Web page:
With reports arriving this weekend of a leaked software update for the Blackberry Bold 9900 enabling Wi-Fi calling we’re now asking how long will it be before the carriers officially release this update? Well, thanks to Al Sacco from CIO.com we know it won’t be before the end of November as originally intended. Having pinged T-Mobile for an update as to when we can expect the software, the company wouldn’t provide a specific date but he did receive a few new details:
“T-Mobile implements Wi-Fi on its devices in different ways, giving us the ability to offer Wi-Fi on a wider range of devices. As technology progresses, we may change the way we deliver Wi-Fi calling, but we are fully committed to this capability for our business and government customers. Regardless of the technology behind the Wi-Fi connection, Wi-Fi calling helps our business and government customers save money, enhance coverage, and increase productivity”
- “The first is embedded in the device, via a chip. (UMA)”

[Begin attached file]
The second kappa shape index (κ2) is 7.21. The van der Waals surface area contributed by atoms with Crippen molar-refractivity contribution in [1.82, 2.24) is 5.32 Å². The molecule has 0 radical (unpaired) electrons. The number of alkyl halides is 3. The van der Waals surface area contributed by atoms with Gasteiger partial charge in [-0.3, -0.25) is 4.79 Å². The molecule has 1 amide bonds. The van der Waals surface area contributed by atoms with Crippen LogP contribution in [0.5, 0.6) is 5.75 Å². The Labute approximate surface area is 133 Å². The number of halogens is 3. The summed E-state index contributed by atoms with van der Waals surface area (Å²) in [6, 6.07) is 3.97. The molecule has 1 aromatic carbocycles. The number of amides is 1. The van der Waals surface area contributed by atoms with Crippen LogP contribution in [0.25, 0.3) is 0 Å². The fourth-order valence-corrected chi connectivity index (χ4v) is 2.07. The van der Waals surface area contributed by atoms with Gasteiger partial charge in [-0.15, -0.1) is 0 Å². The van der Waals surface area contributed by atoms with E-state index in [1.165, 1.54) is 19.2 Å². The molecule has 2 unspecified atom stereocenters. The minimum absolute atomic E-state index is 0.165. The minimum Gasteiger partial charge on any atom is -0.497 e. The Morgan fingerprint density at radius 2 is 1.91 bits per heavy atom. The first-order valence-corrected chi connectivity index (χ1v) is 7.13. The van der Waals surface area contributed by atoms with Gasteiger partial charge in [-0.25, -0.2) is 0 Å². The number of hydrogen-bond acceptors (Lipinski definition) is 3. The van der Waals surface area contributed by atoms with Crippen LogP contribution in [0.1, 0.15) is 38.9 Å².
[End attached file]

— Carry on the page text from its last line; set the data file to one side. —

- “The second is a software application integrated into the operating system. (This is the way we’ll enable Wi-Fi Calling on the BlackBerry Bold 9900.) “
“Both implementations work with our Wi-Fi Calling for Business and Wi-Fi Calling for Government solutions. For the customer, the implementations are virtually the same with many of the features and functionality identical. The primary differences are the following:”
- “For the OEM, the software implementation provides more flexibility, easier in-the-field upgrades and cost effectiveness.”
- “For the customer, the software implementation saves battery life as it turns off the cellular radio when on a Wi-Fi connection. When it does this, however, the device does not “seamlessly” hand off between cellular and Wi-Fi.”
Simply put, the Bold 9900 won’t use UMA for Wi-Fi calling and instead will use a Wi-Fi application ala the Android Wi-Fi calling app. The end result of this change is that calls initiated on a Wi-Fi network won’t seamlessly hand over to the wireless network or vice-versa. To be honest, I don’t see this as a huge problem as most calls likely begin and end on Wi-Fi. Still, this could frustrate some users when the situation calls for beginning a phone call on Wi-Fi and heading out the door only to end up having to call the person back.